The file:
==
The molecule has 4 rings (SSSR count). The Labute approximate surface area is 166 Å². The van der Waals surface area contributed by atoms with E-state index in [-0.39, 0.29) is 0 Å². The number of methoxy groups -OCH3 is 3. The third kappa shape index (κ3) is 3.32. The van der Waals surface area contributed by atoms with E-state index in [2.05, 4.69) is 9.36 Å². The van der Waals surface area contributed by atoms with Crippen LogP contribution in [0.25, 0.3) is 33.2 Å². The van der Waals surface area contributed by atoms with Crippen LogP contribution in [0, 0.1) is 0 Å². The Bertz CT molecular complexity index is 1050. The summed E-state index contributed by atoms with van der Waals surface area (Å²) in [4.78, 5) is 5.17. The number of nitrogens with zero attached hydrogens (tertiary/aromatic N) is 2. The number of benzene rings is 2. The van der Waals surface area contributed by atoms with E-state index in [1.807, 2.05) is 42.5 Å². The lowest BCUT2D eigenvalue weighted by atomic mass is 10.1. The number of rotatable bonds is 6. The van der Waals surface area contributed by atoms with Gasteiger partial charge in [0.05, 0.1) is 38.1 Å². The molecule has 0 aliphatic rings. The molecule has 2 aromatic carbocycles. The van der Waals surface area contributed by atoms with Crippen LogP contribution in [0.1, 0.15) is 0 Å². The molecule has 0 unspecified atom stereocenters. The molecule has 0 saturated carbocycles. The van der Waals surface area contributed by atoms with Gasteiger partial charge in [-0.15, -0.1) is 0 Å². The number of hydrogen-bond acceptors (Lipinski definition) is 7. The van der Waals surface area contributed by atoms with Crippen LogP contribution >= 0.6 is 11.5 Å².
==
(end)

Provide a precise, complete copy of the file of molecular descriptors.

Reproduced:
The molecule has 4 rings (SSSR count). The Labute approximate surface area is 166 Å². The van der Waals surface area contributed by atoms with E-state index in [-0.39, 0.29) is 0 Å². The number of methoxy groups -OCH3 is 3. The third kappa shape index (κ3) is 3.32. The van der Waals surface area contributed by atoms with E-state index in [2.05, 4.69) is 9.36 Å². The van der Waals surface area contributed by atoms with Crippen LogP contribution in [0.25, 0.3) is 33.2 Å². The van der Waals surface area contributed by atoms with Crippen LogP contribution in [0, 0.1) is 0 Å². The Bertz CT molecular complexity index is 1050. The summed E-state index contributed by atoms with van der Waals surface area (Å²) in [4.78, 5) is 5.17. The number of nitrogens with zero attached hydrogens (tertiary/aromatic N) is 2. The number of benzene rings is 2. The van der Waals surface area contributed by atoms with E-state index in [1.807, 2.05) is 42.5 Å². The lowest BCUT2D eigenvalue weighted by atomic mass is 10.1. The number of rotatable bonds is 6. The van der Waals surface area contributed by atoms with Gasteiger partial charge in [0.05, 0.1) is 38.1 Å². The molecule has 0 aliphatic rings. The molecule has 2 aromatic carbocycles. The van der Waals surface area contributed by atoms with Crippen LogP contribution in [0.1, 0.15) is 0 Å². The molecule has 0 unspecified atom stereocenters. The molecule has 0 saturated carbocycles. The van der Waals surface area contributed by atoms with Gasteiger partial charge in [-0.15, -0.1) is 0 Å². The number of hydrogen-bond acceptors (Lipinski definition) is 7. The van der Waals surface area contributed by atoms with Crippen LogP contribution >= 0.6 is 11.5 Å².